Egypt president refuses pardon for jailed Al Jazeera journalists
Egyptian President Abdel-Fattah el-Sissi today said he will not interfere in court rulings, rebuffing calls from the US and other Western governments that he pardon or commute the sentences of three Al-Jazeera journalists handed heavy prison terms a day earlier. The verdict of seven years in prison against the journalists brought a landslide of international condemnation.
Rights groups described their 5-month trial as a sham, with no evidence presented to back the terrorism related charges against them, saying the three were being punished simply for their reporting on protests by backers of ousted Islamist President Mohammed Morsi.
The White House said the ruling ‘flouts the most basic standards of media freedom’ and was a ‘blow to democratic progress.’
It called on el-Sissi to intervene to bring about the immediate release of the three -- Australian Peter Greste, Canadian-Egyptian Mohamed Fahmy and Egyptian Baher Mohammed. Australia and other governments have also urged el-Sissi to do so for the three journalists, whose families have said they will appeal. Appeals could take months, and the three are likely to remain in prison during the process. In a televised address to graduating military cadets, el-Sissi said, ‘We will not interfere in court verdicts’ -- repeating the phrase twice in his speech to drive home the point. He said he spoke to the justice minister on Monday and ‘told him one word: We will not interfere in judicial matters because the Egyptian judiciary is an independent and exalted judiciary.’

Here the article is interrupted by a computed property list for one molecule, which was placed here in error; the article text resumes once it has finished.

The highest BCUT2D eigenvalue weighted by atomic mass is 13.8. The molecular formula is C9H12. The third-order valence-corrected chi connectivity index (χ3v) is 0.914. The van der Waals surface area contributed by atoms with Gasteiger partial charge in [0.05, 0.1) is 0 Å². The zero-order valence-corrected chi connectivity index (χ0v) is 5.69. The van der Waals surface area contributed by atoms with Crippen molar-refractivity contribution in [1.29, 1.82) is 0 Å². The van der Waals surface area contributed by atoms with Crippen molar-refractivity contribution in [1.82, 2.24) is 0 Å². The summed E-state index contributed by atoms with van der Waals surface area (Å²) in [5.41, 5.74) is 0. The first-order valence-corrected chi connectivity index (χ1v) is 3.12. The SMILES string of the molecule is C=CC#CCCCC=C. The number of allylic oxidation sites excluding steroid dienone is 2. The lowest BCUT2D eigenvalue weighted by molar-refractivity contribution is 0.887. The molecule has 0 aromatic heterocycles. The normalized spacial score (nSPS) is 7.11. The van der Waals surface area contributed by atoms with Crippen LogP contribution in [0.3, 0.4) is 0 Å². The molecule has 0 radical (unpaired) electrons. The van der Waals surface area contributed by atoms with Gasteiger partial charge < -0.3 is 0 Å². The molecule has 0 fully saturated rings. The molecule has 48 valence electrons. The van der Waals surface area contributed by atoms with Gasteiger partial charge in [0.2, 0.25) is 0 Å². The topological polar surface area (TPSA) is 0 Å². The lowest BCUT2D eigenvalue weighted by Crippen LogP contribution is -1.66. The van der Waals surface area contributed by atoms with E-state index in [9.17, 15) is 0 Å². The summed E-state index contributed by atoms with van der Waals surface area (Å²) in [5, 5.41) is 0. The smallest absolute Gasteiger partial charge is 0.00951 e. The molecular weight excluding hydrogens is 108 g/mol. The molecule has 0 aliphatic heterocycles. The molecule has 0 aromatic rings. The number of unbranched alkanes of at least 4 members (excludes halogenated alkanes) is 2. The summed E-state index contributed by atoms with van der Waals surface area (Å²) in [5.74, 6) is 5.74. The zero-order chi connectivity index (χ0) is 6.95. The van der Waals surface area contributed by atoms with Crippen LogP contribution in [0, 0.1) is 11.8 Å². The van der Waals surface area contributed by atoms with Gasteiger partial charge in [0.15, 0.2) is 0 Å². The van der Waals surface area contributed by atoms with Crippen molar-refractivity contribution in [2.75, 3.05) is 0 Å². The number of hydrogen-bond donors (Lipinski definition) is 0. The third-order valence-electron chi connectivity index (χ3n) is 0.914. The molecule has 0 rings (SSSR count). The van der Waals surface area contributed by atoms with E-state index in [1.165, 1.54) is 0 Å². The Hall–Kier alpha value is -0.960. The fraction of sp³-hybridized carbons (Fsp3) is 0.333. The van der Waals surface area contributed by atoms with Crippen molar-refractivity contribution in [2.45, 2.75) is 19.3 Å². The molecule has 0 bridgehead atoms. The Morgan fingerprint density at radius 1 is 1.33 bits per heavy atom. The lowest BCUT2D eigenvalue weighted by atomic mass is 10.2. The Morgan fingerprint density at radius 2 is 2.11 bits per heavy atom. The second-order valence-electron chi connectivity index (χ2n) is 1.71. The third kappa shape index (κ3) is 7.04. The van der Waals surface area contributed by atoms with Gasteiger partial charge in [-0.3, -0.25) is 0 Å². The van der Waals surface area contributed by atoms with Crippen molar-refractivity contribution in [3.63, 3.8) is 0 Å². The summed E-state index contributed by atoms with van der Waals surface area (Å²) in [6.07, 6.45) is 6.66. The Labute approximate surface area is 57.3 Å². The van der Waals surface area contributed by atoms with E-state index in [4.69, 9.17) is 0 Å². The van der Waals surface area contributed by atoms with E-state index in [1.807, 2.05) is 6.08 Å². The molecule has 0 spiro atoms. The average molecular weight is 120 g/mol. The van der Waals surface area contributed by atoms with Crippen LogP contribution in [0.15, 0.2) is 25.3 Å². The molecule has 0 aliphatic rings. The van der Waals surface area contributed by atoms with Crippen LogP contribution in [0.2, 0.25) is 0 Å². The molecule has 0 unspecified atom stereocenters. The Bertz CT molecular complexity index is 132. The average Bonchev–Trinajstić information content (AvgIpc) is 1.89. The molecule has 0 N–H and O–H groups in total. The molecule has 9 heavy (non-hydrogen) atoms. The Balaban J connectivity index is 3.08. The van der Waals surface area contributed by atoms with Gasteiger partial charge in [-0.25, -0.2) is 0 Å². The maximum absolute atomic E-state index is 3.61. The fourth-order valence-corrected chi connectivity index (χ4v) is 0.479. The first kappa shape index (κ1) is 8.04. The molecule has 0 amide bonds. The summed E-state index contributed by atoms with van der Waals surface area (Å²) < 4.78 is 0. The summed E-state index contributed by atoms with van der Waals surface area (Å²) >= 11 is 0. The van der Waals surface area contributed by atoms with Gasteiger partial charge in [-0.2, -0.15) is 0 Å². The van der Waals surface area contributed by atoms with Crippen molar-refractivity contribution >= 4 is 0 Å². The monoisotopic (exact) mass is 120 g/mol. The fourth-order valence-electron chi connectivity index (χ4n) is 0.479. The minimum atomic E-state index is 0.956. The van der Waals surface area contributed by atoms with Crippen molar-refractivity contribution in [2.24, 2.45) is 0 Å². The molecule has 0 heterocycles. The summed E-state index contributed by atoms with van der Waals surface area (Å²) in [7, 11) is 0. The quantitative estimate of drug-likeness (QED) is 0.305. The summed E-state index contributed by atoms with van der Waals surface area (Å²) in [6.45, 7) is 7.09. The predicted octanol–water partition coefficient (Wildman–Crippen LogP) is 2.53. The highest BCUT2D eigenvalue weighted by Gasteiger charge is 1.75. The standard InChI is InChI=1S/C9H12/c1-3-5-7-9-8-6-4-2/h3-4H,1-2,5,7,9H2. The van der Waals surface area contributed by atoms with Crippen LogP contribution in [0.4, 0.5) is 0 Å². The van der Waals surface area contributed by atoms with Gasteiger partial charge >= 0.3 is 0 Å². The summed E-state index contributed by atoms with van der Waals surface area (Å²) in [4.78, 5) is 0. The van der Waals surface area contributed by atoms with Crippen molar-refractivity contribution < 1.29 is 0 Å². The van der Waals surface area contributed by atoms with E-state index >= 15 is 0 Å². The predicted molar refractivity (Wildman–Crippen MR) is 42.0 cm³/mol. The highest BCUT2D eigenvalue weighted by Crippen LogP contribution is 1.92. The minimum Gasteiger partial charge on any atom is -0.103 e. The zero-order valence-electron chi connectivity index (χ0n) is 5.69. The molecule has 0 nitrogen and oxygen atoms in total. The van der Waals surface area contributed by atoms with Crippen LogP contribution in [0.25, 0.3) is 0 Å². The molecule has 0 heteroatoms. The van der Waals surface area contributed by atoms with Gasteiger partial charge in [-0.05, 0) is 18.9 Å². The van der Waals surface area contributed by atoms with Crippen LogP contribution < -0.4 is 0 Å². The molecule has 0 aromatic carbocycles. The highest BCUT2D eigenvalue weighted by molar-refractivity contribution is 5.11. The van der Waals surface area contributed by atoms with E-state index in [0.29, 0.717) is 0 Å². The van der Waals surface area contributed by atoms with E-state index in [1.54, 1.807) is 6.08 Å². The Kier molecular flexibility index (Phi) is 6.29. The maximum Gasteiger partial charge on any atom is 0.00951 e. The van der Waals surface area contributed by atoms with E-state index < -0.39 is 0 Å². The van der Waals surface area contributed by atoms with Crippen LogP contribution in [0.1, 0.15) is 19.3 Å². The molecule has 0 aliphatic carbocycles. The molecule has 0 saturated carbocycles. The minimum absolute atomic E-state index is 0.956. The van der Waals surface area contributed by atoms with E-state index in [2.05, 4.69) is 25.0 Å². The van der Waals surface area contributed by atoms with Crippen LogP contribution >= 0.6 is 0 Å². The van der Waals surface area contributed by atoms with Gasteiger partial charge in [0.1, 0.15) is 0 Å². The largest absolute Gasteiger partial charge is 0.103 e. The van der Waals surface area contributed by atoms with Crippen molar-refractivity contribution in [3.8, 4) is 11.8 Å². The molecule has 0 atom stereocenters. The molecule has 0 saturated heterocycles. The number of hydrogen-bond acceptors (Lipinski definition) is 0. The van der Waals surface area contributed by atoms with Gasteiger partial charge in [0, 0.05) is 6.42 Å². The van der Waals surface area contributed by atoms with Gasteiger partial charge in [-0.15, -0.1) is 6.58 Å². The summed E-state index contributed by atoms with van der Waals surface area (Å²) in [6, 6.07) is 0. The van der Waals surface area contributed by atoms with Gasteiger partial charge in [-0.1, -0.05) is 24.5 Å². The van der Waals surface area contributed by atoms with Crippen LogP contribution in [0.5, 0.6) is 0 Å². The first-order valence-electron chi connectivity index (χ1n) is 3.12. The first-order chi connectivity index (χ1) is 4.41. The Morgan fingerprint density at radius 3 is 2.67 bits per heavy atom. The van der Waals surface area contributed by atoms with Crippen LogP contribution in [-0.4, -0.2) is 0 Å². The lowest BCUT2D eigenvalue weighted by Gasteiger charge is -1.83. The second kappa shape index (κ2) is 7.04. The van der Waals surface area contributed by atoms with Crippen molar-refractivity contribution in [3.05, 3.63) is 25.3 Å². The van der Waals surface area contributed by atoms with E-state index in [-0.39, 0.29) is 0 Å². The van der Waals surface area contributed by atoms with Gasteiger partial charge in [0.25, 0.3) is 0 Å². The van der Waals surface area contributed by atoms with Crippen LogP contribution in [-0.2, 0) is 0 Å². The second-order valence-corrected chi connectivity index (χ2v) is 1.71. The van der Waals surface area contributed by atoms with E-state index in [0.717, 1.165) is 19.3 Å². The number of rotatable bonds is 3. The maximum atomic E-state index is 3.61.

‘If we desire (strong) state institutions, we must respect court rulings and not comment on them even if others don’t understand these rulings,’ he said.
Under the constitution, the president has the power to issue a pardon or commute the sentences.
The journalists’ arrest last December was part of the broad crackdown against Islamists and the Muslim Brotherhood after el-Sissi -- in his former post of army chief -- removed Morsi last summer. The journalists’ trial was further politicised by the Egyptian government’s deep enmity with the Gulf nation Qatar, which was a strong ally of Morsi’s Brotherhood and owns the Al-Jazeera network.